Diageo has confirmed circa. 200 job losses across its head office and regions as the Johnnie Walker and Guinness producer targets annual cost savings of around £200m by 2017.
Responding to a report that appeared in UK newspaper The Telegraph this morning, which mentioned this number, a Diageo spokesman told BeverageDaily.com: “That’s not the absolute definite number, but approximately 200 people are affected”.
“This is obviously a period where we’ve been liaising closely with our employees,” he added.
The spokesman refused to say how the job losses were weighted between Diageo’s London head office and its regional operations.
Devolving resources and decision making
For some time now Diageo has followed a strategy that involves devolving accountability to its 21 markets and focusing on the right resourcing structures for these.
In January CEO Ivan Menezes announced a review of the company's organizational structure above those markets, looking at how the company can best support these markets by saving money but also increasing its agility.
In a formal statement this morning, Diageo said: “We announced back in January a review of the organisation to support our evolving global footprint. We’ve put in place a structure whereby resource and decision-making is deployed at a local level wherever possible, closer to customers and consumers and enhancing our responsiveness and agility. Savings identified will be put back into the growth of our brands and markets, as well as fund future efficiency programmes.”
Marketing spend won't suffer
Given The Telegraph's mention of cuts to head office roles in areas such as marketing - as part of the drive to save £200/year by June 2017 - we asked Diageo's spokesman whether this meant the marketing spend behind brands could also suffer.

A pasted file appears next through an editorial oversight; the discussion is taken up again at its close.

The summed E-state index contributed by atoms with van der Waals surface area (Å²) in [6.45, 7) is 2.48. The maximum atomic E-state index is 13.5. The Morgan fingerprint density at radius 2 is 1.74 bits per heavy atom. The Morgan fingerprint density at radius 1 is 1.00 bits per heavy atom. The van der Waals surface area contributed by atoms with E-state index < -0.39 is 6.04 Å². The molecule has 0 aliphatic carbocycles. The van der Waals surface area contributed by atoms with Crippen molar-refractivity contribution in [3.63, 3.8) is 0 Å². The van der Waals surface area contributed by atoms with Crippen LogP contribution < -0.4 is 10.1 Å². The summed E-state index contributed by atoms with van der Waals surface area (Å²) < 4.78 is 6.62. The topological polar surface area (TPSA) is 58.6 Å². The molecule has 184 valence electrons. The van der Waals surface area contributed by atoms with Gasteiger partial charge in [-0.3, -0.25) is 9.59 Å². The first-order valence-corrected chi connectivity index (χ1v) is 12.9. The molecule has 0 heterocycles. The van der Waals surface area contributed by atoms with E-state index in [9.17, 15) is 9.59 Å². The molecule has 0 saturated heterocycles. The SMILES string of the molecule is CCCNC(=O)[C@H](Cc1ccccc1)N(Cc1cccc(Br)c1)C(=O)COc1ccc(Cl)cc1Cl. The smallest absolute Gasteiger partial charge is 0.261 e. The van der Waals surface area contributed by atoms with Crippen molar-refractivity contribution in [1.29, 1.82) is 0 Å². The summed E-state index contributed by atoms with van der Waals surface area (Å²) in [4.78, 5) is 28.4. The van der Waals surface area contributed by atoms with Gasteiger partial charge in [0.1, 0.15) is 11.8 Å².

“It doesn’t mean that at all," he said. "The cost savings will come from overheads, driving efficiencies in systems and processes, and IT,” he said.
“The £200m saving involves a number of things. The reorganization is one part of it, but is by no means the bulk of it at all,” he added.
In a recent note Shore Capital analyst Phil Carroll reported back on an investor lunch with Diageo CFO Deirdre Mahlan, on May 29.
Menezes pursues more focused sales strategy
One thing that had changed under Menezes leadership (Diageo's last CEO was Paul Walsh) was a shift to a more focused sales strategy via the implementation of 'six do's', of which one is driving out costs to invest in growth.
Carroll said that Diageo is now broadly split between developed and emerging markets. The latter were circa. 42% of net sales prior to the United Spirits consolidation.
Menezes other five pillars include: accelerating premium core brands, winning in reserve spirits in every market, innovating at scale to meet consumer needs, improving Diageo's advantage in its route to consumers and ensuring staff talent to back performance.
"We continue to see Diageo as our preferred play in large-cap beverages with a more attractive valuation than SAB Miller," Carroll wrote.
Emerging market volatility worries analyst
Structurally, Shore Capital preferred spirits over beer, Carroll said, "but the volatility of emerging markets has and continues to weigh on both companies' trading performances".
To be more positive on Diageo's stock, Shore Capital needed stronger visibility on sales momentum returning, Carroll wrote, reiterating a 'hold' rating.
"This may not be far away, but we remain cautious on the impact of imported inflation on consumer demand following the devaluation of many emerging market currencies in the short term," he added.